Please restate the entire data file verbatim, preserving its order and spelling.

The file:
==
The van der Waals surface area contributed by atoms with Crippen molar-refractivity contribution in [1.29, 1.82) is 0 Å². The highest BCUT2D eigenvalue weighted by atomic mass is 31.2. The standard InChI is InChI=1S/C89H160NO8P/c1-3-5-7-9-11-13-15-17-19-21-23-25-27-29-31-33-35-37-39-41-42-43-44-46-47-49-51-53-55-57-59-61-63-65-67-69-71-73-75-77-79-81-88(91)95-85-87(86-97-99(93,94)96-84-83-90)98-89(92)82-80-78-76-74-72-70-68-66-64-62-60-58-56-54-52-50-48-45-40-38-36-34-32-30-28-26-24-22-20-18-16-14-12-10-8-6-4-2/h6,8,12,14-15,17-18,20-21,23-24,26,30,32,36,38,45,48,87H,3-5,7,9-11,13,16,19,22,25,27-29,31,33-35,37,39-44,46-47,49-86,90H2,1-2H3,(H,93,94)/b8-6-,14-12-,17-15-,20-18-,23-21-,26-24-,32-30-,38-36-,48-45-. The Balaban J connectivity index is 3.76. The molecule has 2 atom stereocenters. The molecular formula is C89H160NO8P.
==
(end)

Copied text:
The van der Waals surface area contributed by atoms with Crippen molar-refractivity contribution in [1.29, 1.82) is 0 Å². The highest BCUT2D eigenvalue weighted by atomic mass is 31.2. The standard InChI is InChI=1S/C89H160NO8P/c1-3-5-7-9-11-13-15-17-19-21-23-25-27-29-31-33-35-37-39-41-42-43-44-46-47-49-51-53-55-57-59-61-63-65-67-69-71-73-75-77-79-81-88(91)95-85-87(86-97-99(93,94)96-84-83-90)98-89(92)82-80-78-76-74-72-70-68-66-64-62-60-58-56-54-52-50-48-45-40-38-36-34-32-30-28-26-24-22-20-18-16-14-12-10-8-6-4-2/h6,8,12,14-15,17-18,20-21,23-24,26,30,32,36,38,45,48,87H,3-5,7,9-11,13,16,19,22,25,27-29,31,33-35,37,39-44,46-47,49-86,90H2,1-2H3,(H,93,94)/b8-6-,14-12-,17-15-,20-18-,23-21-,26-24-,32-30-,38-36-,48-45-. The Balaban J connectivity index is 3.76. The molecule has 2 atom stereocenters. The molecular formula is C89H160NO8P.